A Town Open Day

My town decided to have an open day. I don’t know who had the idea originally, but it was suggested on our town Facebook group (the one that usually moans about broken traffic lights and daft planning laws). The idea was simple: People could sell things at the end of their garden.

Enthusiasm grew, and people offered their services. Someone produced a map, showing where all the stalls would be. People shared advice about how they were ensuring their pitch was covid-safe—some provided hand sanitiser, some made a one-way system, some invested in a card machine for cash-free payment.

We were all responsible for our own area, and we were sent links to government websites with the latest advice (always a scintillating read!) The date was planned for 3rd October, between 10am and 4 pm, and the enthusiasm grew.

Some businesses offered space outside their shop, or in their pub garden for people who didn’t want to use their own garden. Shops joined in, with special offers for people who popped in during the day. An artist designed a poster, which was emailed to everyone who signed up, and we could print copies to advertise the event. Photos appeared on the Facebook page: painted stones, Christmas decorations, homemade soap, freshly baked cakes, greetings cards—all the things you might find in a craft fair (which have all been cancelled this year) plus some people were selling second-hand items. The enthusiasm grew…but would anyone actually come to buy?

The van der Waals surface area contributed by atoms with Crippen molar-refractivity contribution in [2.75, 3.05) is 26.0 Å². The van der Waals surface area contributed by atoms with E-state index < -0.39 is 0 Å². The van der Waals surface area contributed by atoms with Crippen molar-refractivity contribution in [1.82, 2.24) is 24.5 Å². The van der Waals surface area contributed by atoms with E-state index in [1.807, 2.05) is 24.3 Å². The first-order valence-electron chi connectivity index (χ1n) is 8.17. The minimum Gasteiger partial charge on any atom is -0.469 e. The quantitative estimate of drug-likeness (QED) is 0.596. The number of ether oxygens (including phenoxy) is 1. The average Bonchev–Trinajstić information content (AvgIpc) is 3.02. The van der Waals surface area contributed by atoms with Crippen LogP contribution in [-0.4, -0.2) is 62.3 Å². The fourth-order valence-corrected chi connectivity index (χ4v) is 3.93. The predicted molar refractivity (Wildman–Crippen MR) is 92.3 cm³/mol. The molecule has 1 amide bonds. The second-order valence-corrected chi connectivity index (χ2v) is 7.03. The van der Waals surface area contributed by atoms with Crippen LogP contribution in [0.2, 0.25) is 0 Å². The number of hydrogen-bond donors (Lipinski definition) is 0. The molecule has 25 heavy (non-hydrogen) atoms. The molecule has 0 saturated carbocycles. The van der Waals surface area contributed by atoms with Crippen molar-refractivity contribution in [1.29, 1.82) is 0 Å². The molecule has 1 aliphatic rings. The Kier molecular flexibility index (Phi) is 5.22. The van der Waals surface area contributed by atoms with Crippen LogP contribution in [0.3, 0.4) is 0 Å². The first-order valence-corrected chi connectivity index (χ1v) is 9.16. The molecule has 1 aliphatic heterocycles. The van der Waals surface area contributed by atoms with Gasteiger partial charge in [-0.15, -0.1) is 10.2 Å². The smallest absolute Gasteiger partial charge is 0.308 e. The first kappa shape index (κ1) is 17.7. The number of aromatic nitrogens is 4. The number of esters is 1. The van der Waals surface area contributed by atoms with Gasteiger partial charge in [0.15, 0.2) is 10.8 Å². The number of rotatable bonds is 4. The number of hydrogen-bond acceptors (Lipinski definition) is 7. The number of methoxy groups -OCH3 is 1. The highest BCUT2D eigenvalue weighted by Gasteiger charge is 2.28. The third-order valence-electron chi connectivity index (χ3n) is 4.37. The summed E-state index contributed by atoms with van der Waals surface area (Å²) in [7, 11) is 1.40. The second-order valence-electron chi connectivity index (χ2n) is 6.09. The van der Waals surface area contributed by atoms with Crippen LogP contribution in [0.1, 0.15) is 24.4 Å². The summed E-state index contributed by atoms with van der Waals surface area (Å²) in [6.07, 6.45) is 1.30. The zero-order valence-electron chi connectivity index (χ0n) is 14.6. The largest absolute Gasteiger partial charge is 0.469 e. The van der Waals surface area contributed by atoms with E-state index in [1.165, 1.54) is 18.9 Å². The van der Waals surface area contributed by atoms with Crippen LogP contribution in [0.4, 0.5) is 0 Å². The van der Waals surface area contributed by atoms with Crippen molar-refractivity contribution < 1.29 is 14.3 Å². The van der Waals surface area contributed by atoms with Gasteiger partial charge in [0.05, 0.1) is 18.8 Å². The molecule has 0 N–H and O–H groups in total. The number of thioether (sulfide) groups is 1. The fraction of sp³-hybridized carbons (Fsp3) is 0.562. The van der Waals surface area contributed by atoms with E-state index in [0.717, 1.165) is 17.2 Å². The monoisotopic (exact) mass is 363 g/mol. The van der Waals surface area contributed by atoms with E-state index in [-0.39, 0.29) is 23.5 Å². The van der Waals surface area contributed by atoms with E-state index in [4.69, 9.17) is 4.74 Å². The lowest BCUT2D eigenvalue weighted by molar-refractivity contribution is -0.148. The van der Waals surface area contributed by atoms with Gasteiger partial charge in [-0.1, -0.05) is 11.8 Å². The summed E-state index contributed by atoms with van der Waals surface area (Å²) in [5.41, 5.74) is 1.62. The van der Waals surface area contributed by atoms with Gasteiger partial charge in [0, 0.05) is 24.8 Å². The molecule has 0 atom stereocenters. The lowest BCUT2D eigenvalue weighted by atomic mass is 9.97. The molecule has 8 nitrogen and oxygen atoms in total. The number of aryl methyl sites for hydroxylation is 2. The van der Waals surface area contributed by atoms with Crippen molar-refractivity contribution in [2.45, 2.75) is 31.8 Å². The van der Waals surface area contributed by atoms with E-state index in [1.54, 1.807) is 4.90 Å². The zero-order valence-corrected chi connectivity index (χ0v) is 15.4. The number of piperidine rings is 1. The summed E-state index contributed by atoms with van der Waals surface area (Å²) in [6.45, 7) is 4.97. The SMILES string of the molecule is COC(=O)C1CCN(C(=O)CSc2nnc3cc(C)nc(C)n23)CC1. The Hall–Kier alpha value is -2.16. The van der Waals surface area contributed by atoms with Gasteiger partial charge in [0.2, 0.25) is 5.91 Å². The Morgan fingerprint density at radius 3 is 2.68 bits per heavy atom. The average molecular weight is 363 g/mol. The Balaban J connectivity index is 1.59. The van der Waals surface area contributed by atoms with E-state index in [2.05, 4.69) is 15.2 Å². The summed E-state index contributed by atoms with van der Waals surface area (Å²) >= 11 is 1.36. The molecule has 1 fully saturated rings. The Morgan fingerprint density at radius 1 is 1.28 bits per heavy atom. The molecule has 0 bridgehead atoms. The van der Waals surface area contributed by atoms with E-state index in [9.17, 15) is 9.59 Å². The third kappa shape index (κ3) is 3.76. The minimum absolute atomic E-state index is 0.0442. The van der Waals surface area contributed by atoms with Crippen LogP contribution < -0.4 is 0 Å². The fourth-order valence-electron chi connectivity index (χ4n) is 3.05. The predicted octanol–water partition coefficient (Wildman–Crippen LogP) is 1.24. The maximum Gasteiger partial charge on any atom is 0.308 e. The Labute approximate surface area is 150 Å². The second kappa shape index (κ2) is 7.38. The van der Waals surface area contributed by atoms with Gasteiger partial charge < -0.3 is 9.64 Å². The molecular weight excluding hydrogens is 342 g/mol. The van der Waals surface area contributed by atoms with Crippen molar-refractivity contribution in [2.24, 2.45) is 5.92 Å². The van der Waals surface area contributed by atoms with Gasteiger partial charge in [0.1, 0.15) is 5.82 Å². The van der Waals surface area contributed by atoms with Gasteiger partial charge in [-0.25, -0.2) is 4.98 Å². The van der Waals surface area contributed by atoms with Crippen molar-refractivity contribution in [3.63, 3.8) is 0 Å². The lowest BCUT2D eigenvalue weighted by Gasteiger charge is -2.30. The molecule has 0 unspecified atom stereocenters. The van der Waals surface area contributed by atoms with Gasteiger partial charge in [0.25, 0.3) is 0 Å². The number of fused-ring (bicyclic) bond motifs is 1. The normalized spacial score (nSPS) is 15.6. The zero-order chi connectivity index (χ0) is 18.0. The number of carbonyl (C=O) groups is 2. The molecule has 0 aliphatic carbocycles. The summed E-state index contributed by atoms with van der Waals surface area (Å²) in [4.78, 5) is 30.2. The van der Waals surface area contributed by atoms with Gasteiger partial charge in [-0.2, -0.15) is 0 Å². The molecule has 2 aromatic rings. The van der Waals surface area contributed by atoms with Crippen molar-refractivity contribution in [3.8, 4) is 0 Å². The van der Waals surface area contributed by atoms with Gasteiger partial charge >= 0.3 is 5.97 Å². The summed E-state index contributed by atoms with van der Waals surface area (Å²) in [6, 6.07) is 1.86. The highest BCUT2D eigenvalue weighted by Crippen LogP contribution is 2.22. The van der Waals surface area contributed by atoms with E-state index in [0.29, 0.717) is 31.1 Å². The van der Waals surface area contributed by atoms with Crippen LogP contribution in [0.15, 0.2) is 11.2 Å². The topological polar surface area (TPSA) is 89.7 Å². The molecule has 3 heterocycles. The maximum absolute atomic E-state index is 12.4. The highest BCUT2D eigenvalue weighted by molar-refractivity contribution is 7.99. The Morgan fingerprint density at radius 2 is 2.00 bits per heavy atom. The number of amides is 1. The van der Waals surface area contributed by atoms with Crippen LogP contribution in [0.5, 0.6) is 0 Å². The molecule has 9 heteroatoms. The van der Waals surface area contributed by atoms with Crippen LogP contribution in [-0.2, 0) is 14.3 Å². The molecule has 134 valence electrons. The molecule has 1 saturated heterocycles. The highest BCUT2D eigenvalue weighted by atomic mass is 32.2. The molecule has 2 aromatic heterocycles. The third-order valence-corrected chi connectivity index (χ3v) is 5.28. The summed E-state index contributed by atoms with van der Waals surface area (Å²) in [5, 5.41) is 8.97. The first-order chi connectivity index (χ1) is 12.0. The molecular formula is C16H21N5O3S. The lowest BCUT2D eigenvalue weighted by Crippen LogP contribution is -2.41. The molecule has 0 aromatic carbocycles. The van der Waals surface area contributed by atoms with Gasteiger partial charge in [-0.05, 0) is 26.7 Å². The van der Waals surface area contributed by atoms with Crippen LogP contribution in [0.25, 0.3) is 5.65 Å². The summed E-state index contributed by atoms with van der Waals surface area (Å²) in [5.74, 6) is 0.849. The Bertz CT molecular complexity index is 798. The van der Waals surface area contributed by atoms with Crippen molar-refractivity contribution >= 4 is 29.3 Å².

I was very keen to take part, mainly because absolutely every event I have planned this year has been cancelled. Here was an event which couldn’t be cancelled because each stall was responsible for their own pitch, no one could suddenly deem it was unsafe (unless, of course, the government introduced another lockdown in our area, and 2020 being what it is, that was far from impossible!)

Then the ‘rule of 6’ was introduced. Would this affect the event? I thought it extremely unlikely that I would have more than six people vying to buy books all at the same time, so decided that it wouldn’t affect me. Some people made signs, telling people to queue sensibly if they needed to wait before approaching the stall.

My house isn’t near the centre of town, so I asked Mum if I could use her garden (it’s prettier than my garden too—has fewer weeds and scary animals wandering around). Mum kindly agreed and suggested I put up posters. My only posters are quite large—ideal for book-signings in big shops, not so good for sitting-room windows. Mum said they were fine, I placed them in the window, she lived in semi-darkness for a few days.

I printed some fliers from the poster we were sent, and Mum delivered them to her neighbours. I bought some ziplock bags, and placed each book into a bag, making them covid-safe. Husband printed copies of the back page, so that people could read them without handling the books. I considered printing off some sample pages, because most people like to read some of the book before buying—but if I’m honest, I wasn’t sure whether anyone would actually come so I didn’t want to waste too much time.